At the end of January, The Stranger published this story about Mars Hill Church and ex-members who felt it was crossing the line from faith community into something more menacing.
A few days ago, Mars Hill put a link to this post—"A Call for Reconciliation"—on its homepage.
Dear Mars Hill,
Lately, we’ve gotten some negative press... To our critics, we’d humbly ask you to imagine how complicated situations such as this are for us. When someone says they have a issue with us, they get to tell the media their side of the story. If we tell the other side of the story, we risk breaching laws and exposing people—both the people in the discipline process and the people they’ve sinned against—to public backlash. The choice for us as a church is often to either take the hits in the press or put one of our members forward (often a young woman sexually sinned against) to let our members take the hits and endure the criticism. Obviously, we’d rather take the hits as a church than expose our members to the media and potentially break the law by divulging private information shared in a counseling session by a victim.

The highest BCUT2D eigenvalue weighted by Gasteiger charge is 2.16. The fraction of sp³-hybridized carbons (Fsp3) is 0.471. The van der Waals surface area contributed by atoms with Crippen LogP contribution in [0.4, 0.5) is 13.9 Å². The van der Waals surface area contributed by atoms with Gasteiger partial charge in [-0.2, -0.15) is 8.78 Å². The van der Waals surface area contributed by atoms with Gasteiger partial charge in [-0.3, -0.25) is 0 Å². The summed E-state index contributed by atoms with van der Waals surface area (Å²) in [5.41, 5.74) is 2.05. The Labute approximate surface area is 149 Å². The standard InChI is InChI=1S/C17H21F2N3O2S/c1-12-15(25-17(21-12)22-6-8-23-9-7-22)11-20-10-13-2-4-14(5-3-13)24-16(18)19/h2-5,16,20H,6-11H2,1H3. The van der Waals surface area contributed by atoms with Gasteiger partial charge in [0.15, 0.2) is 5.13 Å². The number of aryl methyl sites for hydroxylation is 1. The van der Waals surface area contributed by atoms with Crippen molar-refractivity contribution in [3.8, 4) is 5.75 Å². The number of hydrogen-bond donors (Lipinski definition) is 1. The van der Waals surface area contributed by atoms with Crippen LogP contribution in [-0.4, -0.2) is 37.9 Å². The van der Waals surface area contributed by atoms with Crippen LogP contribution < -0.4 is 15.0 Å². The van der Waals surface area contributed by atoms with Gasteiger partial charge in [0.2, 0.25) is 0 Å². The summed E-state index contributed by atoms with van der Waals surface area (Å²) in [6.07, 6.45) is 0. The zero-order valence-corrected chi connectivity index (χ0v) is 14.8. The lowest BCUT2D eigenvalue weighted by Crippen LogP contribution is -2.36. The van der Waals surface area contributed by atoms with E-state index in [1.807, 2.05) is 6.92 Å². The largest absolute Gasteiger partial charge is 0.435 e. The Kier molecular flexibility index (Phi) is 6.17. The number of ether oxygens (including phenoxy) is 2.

Here’s the bottom line: we love people.
At the bottom of the post is a web form, asking for the names and phone numbers of people who feel aggrieved by the church's behavior, so pastors can get in touch, "opening up a line of reconciliation."